UK Businesses Battling The Unseen Costs of Recruiting
94% report a problem with candidates pulling out after accepting an offer
Businesses employing up to 250 people are losing 14% of their staff each year, only to see 39% of their new employees leave within six months, according to new research by Oleeo, the leading global provider of innovative talent acquisition technology. This amounts to small to medium enterprises wasting an average of £125,347 a year on failed recruitment. The ‘See the Unseen’ research report examines the myriad of challenges HR teams are battling with in a bid to find people who are right for both their roles and organisations. These result in considerable, and often unseen, costs that need to be understood and addressed.
Charles Hipps, CEO and Founder at Oleeo, comments: “People often think of recruitment as a cost centre. They typically focus on the things they can see, such as agency charges or the cost of running the internal team. Far less attention is paid to hidden factors, such as staff churn, time taken for new recruits to start performing or an organisation’s effectiveness at attracting talent that both stays and performs. Yet these unseen costs have a fundamental impact on a business’ bottom line, its performance and the workload facing its HR team.”
According to Oleeo’s research, composed from viewpoints of over 100 leading HR heads, finding the right talent is a major concern for UK businesses, with two fifths in a constant battle with people leaving. Almost half (47%) of those questioned expect to lose over a tenth of their workforce in any given year. When this is combined with 14% of HR heads expecting new hires to leave within just 30 days, and 39% estimating it will be within the first six months, the scale of the problem is clear to see. Indeed, 31% expect a ‘long-term’ employee to remain in their role for just 18 months or less, which means excessive amounts of time and money are being spent on recruitment which is failing in the long-term.
Oleeo’s research suggests the recruitment process itself brings with it a plethora of problems. There are now 91 touch points in the average recruitment process making it unbelievably complex, yet HR teams are increasingly being judged on their speed to hire.
On top of this, 72% feel that competition for top talent is greater, or at least the same, as it was three years ago, whilst 94% have a problem with reneging – where people pull out of the process after accepting an offer. In terms of reneging, more than three quarters feel it is as bad, if not worse, when compared to five years ago. The report also suggests that recruiters are struggling to find the talent to fill certain roles, with managerial, STEM and IT positions being the most difficult to recruit for. This means that the hiring process can be long, drawn out and resource-sapping.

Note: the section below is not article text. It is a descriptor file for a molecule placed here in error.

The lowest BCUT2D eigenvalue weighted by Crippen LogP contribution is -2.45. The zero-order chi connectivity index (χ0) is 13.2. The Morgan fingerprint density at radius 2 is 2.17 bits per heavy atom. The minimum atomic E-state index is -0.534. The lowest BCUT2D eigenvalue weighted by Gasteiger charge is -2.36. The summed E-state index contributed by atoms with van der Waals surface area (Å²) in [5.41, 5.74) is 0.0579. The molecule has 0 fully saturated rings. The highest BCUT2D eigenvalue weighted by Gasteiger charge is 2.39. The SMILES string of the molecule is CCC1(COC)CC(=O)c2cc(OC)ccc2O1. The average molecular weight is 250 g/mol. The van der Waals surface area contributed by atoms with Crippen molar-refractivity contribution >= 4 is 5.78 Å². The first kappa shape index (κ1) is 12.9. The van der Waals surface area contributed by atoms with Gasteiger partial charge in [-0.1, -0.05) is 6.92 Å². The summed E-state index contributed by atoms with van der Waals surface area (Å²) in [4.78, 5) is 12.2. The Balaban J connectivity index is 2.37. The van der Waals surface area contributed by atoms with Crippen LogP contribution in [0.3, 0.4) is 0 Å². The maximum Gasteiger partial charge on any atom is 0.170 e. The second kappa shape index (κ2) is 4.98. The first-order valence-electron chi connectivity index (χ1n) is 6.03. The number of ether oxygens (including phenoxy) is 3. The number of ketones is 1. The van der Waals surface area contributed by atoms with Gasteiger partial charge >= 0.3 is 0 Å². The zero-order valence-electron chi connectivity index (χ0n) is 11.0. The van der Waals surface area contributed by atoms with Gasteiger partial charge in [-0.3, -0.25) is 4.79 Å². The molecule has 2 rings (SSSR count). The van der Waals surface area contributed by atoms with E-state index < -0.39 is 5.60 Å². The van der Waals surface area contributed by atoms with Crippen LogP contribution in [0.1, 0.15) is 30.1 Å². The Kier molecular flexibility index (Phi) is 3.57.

Adding another layer of complexity to the situation is the diversity conundrum, which is still an issue for one in five, with 48% actively looking to improve the ethnic diversity of their employees. More than a third are striving to increase gender diversity, with 33% wanting a more diverse workforce in terms of their employees’ education and background.
Even when a candidate is found and becomes an employee, there is a considerable delay until they deliver, and according to Oleeo’s report many never do. 71% of HR professionals say it takes a new starter three months or more to be fully up to speed and producing the same level of work as the person they are replacing, with 14% saying it takes between nine months to a year. Interestingly, almost half believe new employees live up to expectations less than 20% of the time. Having staff underperforming for such a significant period of time inevitably impacts colleagues, and the company’s bottom line.
All these factors put a significant, often hidden, cost burden on organisations. The data shows that the average cost per hire, based on a £25,000 per annum role, considering all of the associated costs – HR team’s time, recruitment costs, training and onboarding costs, and loss of productivity – is £9,183.
Hipps comments: “As a practical example, let’s take an SME that employs 250 people. It is losing 14% of its staff each year, plus 39% of its new employees leave within six months. When you combine these figures with the £9,183 cost, we can assume that it is wasting £125,347 on failed recruitment each year. According to our research, 54% of senior decision makers spend 5% or more of their turnover on recruitment. This can either be viewed as substantial backing from UK businesses keen to find new ways of attracting top talent, or as precious revenue being needlessly spent.”
Those questioned see technology as the answer, with many of the more proactive companies feeling that it helps them find top talent faster, keep candidates more engaged and identify those most likely to succeed and stay. 41% think automated decision-making will speed up their time to hire, and one third feel it will make the decision process more consistent. 39% feel AI will reduce the risk of missing out on ‘hidden gems’, others believe it will be key in removing bias and predicting the likelihood of someone accepting a role.
Hipps concludes: “As the research shows, the hidden cost of recruiting is more than we initially imagined. With greater volumes and an increased need for diverse workforces, if people don’t embrace technology things are never going to get better. Technology allows HR teams to have both quality and quantity when it comes to searching for top talent. With the right systems in place, they can effectively and quickly pick their way through large amounts of applicants, finding just the right people that are going to be successful and stay.”